Questioning the Quality of Education

_LP-TASHIOf late there has been a barrage of criticism, ranging from intensive press coverage to “educated” views hurled at the education sector on the perceived decline in the quality of education in Bhutan. Some of these views are expressed out of concern, some in jest, and some, simply to ridicule. However, in view of the incessant scrutiny and indiscriminate emotional outpour of thoughts and opinions, it would be worthwhile pondering on what the big fuss is all about. As the editorial page of one newspaper stated, all the voluminous observations on the supposed decline in the quality of education “have to be a superficial analysis at best. It is not based on a substantive study.” It would also be worth while bearing in mind that we are talking quality of education against the backdrop of ‘national apathy’ for teachers and working conditions of teachers that sometimes border on the primitive. Quality education needs quality teachers who are human beings after all! Unless basic issues confronting teachers and schools are addressed first, such accusations will only serve to demoralize the teachers and kindle the flame of despair.

The recent incidents of abuse that have been highlighted in the press should not overshadow the hard work of the rest in this sector. People should not pass a blanket judgment over the entire Education System simply based on these few incidents. Surely we cannot forget or dismiss these incidents, but rather learn from them. What we also have to understand is that like every sector, despite all the advancements we will make in Education, there will also be setbacks.
Quality is defined as “the standard of something when it is compared to other things like it – how good or bad something is.” If we use this definition to gauge the rise or decline in the quality of education, then a comparative analysis with a time-tested yard stick might have to be used and will be more accurate. How do we then measure the present standard of education? All the accusations against the ‘perceived’ decline in the quality of education are hypothetical at best and over-zealous at worst. When we say that there is decline in the quality of education, we use certain pointers, certain yardsticks, as it were, and do a comprehensive analysis before arriving at such a convenient conclusion. A comprehensive study, if one were taken, would have to look into the present system of education that goes far beyond the four walls of the classroom. With emerging and re-emerging educational philosophies and studies, the scope and horizon of schools as societies and places of learning have under gone dramatic changes. The once accepted model of teaching/learning is simply inadequate and does not address the changing needs of the students and the society. Hence there is the need for diversified programs and activities, whether academic or ex-academic, to address the growing and developmental needs of the learners. In that sense, the quality and variety of educational programs have increased and widened. The focus on basic rudimentary skills not withstanding, the fluency over language and arithmetic have shown an upward rise. Teachers struggle with all these, day in and day out, while the rest of us are busy dedicating and rededicating ourselves to the service of the Tsa-Wa-Sum from our revolving chairs.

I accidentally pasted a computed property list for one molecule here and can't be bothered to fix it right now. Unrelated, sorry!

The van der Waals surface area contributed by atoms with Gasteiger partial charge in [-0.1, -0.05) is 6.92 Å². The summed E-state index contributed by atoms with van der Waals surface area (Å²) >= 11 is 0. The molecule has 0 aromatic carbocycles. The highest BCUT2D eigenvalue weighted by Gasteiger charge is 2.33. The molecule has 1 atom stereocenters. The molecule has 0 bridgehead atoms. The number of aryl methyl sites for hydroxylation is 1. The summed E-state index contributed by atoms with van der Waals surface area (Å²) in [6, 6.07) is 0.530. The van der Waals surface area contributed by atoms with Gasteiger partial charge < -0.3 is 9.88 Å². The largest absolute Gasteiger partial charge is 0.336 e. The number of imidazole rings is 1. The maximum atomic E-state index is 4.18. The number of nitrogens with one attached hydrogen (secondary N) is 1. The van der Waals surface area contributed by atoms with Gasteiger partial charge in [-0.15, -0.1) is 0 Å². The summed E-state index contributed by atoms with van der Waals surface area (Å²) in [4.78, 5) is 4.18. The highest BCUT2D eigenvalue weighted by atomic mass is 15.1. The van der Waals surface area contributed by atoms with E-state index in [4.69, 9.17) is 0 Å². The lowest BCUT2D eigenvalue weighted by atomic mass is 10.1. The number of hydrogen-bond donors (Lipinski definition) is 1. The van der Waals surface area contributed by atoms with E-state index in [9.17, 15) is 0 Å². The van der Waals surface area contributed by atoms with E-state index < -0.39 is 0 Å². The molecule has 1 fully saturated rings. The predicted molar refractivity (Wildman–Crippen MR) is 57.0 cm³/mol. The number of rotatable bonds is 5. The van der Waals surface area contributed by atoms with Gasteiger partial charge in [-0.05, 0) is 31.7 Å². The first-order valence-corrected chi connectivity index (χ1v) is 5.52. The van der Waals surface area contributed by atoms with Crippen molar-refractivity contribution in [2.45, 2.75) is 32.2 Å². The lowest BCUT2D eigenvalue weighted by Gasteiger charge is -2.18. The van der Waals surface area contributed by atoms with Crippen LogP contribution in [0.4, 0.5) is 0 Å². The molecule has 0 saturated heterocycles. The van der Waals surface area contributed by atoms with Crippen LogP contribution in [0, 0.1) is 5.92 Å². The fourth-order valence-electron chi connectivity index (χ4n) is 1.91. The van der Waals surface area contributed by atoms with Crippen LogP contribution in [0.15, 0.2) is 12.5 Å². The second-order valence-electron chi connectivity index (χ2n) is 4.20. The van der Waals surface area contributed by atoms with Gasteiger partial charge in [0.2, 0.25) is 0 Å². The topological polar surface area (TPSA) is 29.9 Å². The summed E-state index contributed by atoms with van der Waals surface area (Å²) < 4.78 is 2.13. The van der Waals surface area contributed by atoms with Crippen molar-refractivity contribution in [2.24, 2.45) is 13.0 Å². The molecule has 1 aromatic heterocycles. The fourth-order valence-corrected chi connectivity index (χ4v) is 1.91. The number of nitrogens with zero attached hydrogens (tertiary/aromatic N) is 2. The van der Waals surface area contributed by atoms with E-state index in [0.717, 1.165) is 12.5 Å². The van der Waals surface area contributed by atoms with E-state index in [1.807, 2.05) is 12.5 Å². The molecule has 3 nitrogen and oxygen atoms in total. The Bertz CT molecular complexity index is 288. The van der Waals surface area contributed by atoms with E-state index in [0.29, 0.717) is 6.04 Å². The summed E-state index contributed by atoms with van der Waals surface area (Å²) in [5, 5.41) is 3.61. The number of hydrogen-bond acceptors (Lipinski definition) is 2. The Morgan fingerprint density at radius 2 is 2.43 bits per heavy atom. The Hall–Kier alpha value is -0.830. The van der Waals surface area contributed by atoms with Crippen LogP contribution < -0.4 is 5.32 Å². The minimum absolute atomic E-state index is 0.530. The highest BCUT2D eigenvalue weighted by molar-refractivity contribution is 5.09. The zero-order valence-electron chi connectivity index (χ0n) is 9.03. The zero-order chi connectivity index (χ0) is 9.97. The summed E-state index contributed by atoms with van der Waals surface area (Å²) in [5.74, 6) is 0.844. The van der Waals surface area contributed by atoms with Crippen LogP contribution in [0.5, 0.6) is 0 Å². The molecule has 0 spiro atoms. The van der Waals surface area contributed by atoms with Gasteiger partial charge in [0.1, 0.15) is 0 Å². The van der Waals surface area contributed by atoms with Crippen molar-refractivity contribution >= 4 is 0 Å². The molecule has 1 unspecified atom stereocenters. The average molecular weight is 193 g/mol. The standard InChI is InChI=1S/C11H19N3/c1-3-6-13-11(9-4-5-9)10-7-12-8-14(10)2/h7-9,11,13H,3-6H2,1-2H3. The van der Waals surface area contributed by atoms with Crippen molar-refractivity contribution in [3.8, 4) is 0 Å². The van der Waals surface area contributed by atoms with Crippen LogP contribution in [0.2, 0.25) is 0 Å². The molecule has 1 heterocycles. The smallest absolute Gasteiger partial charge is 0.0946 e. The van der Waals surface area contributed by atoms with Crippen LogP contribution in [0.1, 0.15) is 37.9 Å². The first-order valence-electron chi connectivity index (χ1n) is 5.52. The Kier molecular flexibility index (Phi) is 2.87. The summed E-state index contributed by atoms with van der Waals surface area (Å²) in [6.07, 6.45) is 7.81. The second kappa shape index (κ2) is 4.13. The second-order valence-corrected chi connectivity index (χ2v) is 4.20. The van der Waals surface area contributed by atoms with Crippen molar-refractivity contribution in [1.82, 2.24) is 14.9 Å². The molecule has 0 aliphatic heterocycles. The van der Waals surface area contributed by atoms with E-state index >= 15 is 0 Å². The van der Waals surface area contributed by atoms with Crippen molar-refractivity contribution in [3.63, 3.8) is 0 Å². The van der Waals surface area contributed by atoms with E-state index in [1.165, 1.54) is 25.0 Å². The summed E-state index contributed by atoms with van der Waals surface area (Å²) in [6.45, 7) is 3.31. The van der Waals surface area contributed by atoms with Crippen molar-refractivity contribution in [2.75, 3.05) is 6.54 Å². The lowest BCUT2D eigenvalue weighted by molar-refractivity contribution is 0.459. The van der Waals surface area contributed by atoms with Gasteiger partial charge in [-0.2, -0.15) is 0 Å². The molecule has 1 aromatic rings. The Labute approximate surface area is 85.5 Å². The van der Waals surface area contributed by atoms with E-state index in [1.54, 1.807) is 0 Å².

At the ground level, at the frontiers, the educational programs today are well packaged to meet the changing needs of the students and the society. Development of life skills, holistic growth of students, encompassing all forms of intelligences, are topics that are being taken very seriously by the Education system in Bhutan. (I just thought it sounded too light  and not serious enough by saying its offered on the menu like a restaurant.)
In the final analysis, besides the ability to read and write -incidentally all that talk on declining standard of education is based purely on this premise, there are a whole lot of aspects that holistic education needs to encompass. And our schools, and teachers, are well on their way to providing just that – preparing students for life.

The writer works in the Ministry of Education.
He can be contacted at [email protected]

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